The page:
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Title: Computational studies of electron transfer in the bacterial deca-heme cytochrome MtrF
Author: Breuer, M.
ISNI:       0000 0004 8502 1029
Awarding Body: UCL (University College London)
Current Institution: University College London (University of London)
Date of Award: 2015
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Certain bacteria possess the remarkable ability to respire on extracellular solid metal oxides, which requires a unique biomolecular machinery optimized for long-range electron transport. To perform this function efficiently, microorganisms have adapted multi-heme c-type cytochromes to arrange heme cofactors into wires that cooperatively span the cellular envelope, transmitting electrons along distances greater than 100 Å before they are passed on to extracellular terminal acceptors via direct contact or secreted soluble electron shuttles (like flavins). While the interactions and "whole-protein" properties of these special multi-heme proteins have been the subject of intensive research efforts, molecular-level insight has long been elusive. Here, a wide range of computational methods is deployed to study the electron transfer (ET) properties of outer membrane (OM)-associated decaheme cytochromes in the bacterium S. oneidensis, from explicit electronic structure calculations to empirical ligand docking. In particular, thermodynamic and kinetic parameters for heme-to-heme ET in the OM deca-heme cytochrome MtrF are calculated which enables us to model through-protein steady-state electron transport. Furthermore, the interaction of its homologue MtrC with the soluble shuttle flavin mononucleotide is studied via docking simulations. Our calculations of heme redox potentials in MtrF yielded a free energy surface with two "up-hill" steps of 0.2 eV for through-protein electron transport. These potential kinetic obstacles were found to be counteracted by stronger electronic interactions precisely between those cofactors that form the free energy hills. This correlation of thermodynamic properties and electronic interactions was found to be essential for the cytochrome to yield through-protein electron transport rates of 104-105 s−1 (as determined from our steady-state electron transport calculations), consistent with an experimentally established lower limit. Our docking studies reproduce an experimentally determined affinity quite well and are consistent with the existing hypothesis regarding the role of flavin molecules as electron shuttles; they furthermore suggest concrete binding sites on the deca-heme cytochrome MtrC. Overall, by deploying and combining a range of computational approaches, this work has yielded molecular-level insights intoOMdeca-heme cytochromes that are difficult to obtain from experiment.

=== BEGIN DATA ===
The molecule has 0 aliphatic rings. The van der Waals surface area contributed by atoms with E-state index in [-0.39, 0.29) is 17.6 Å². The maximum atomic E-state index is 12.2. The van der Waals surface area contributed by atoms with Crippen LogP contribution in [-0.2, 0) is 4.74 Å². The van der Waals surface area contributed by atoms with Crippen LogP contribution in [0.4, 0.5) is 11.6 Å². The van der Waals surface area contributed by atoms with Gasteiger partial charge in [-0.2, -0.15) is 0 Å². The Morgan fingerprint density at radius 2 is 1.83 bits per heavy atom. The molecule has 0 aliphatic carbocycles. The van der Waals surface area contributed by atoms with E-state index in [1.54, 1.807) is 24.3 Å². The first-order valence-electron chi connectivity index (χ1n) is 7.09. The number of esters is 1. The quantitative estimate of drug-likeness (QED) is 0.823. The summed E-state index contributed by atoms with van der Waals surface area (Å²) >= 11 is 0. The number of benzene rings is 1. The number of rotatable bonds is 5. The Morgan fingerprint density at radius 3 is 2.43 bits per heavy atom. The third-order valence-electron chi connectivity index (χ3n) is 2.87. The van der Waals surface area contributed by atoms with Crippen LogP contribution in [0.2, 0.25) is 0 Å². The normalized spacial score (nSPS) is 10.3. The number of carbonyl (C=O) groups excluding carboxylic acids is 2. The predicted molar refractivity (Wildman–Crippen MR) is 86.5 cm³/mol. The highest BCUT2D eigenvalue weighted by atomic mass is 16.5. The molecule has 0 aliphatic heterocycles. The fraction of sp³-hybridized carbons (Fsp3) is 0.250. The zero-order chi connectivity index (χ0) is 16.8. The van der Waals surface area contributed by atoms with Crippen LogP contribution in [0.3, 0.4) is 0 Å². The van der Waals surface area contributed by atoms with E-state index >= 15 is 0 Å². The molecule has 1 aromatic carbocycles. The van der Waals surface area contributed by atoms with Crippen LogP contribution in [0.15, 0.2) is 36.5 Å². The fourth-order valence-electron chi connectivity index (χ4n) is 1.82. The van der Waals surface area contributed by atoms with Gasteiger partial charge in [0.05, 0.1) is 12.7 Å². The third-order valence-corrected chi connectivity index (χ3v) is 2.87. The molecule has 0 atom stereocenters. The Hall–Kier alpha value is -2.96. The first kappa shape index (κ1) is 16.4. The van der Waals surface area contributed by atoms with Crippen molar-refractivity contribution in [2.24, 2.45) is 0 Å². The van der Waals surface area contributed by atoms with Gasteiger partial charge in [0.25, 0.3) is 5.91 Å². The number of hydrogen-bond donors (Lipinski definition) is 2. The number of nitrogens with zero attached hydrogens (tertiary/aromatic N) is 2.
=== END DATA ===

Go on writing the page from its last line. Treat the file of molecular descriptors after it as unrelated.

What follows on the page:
Supervisor: Not available Sponsor: Not available
Qualification Name: Thesis (Ph.D.) Qualification Level: Doctoral
EThOS ID:  DOI: Not available